The KDOQI guidelines1,6 recommend assessing all patients for kidney-disease risk factors. Further screening is performed in patients with identified risk factors. Although screening methods for chronic kidney disease have not been evaluated in randomized controlled trials,7 the high prevalence of the disease in at-risk populations, the ease of screening, and the availability of effective treatments during early asymptomatic stages of the disease provide sufficient rationale for screening.8 Nonetheless, screening rates for patients with known risk factors for chronic kidney disease are as low as 20 percent.3,4
High-risk groups that should be screened for chronic kidney disease include patients who have a family history of the disease and patients who have diabetes, hypertension, recurrent urinary tract infections, urinary obstruction, or a systemic illness that affects the kidneys.1 A recent analysis9 suggested that screening all patients older than 60 years is cost-effective even when other risk factors for chronic kidney disease are absent; screening low-risk patients younger than 60 years does not appear to be cost-effective.
Diabetes is the most common cause of kidney disease. From 40 to 60 percent of patients who progress to end-stage renal disease have diabetes. Other underlying conditions in patients with end-stage renal disease include hypertension (15 to 30 percent), glomerulonephritis (less than 10 percent), and cystic kidney (2 to 3 percent). Unknown causes account for the remaining patients with end-stage renal disease.2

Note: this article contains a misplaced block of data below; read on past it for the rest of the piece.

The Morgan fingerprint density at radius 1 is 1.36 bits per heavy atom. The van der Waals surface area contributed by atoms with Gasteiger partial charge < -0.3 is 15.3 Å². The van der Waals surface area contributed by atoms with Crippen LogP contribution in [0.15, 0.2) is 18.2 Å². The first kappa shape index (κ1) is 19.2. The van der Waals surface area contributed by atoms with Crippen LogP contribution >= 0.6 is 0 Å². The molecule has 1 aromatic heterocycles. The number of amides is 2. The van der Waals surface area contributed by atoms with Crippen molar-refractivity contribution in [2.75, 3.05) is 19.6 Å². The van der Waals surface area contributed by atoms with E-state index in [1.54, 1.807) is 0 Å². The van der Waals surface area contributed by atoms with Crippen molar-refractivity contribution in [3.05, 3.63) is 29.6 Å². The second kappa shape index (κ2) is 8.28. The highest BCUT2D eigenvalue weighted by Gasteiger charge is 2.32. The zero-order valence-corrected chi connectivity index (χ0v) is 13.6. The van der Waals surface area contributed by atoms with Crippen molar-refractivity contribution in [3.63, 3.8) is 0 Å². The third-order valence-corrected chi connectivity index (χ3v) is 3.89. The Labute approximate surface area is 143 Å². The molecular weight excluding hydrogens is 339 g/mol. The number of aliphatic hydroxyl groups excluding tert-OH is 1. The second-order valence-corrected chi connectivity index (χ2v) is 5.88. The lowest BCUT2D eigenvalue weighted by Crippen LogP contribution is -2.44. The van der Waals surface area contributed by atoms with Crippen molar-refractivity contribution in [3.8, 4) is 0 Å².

HOW TO SCREEN
Screening patients at risk for chronic kidney disease relies on the detection of functional abnormalities using readily available, inexpensive laboratory tests. The measured serum creatinine level is used to calculate an estimated glomerular filtration rate (GFR). Screening for proteinuria often alerts the physician to the presence of chronic kidney disease before changes in the GFR become apparent.
Current KDOQI guidelines1,5,6 recommend screening for kidney disease with a serum creatinine measurement for use in GFR estimation and analysis of a random urine sample for albuminuria. Significant kidney disease can present with decreased GFR or proteinuria, or both. An analysis7 of data from the third National Health and Nutrition Examination Survey (NHANES III) showed that 20 percent of persons with diabetes, and 43 percent of persons with hypertension and a GFR below 30 mL per minute per 1.73 m2, had no proteinuria. Therefore, an estimate of the GFR and a screening method for proteinuria are required.1
Selected patients with risk factors for kidney disease should be screened with renal ultrasonography. Indications for this study include suspected urinary tract obstruction, recurrent urinary tract infections, vesicoureteral reflux, and a family history of polycystic kidney disease.1
ESTIMATING THE GFR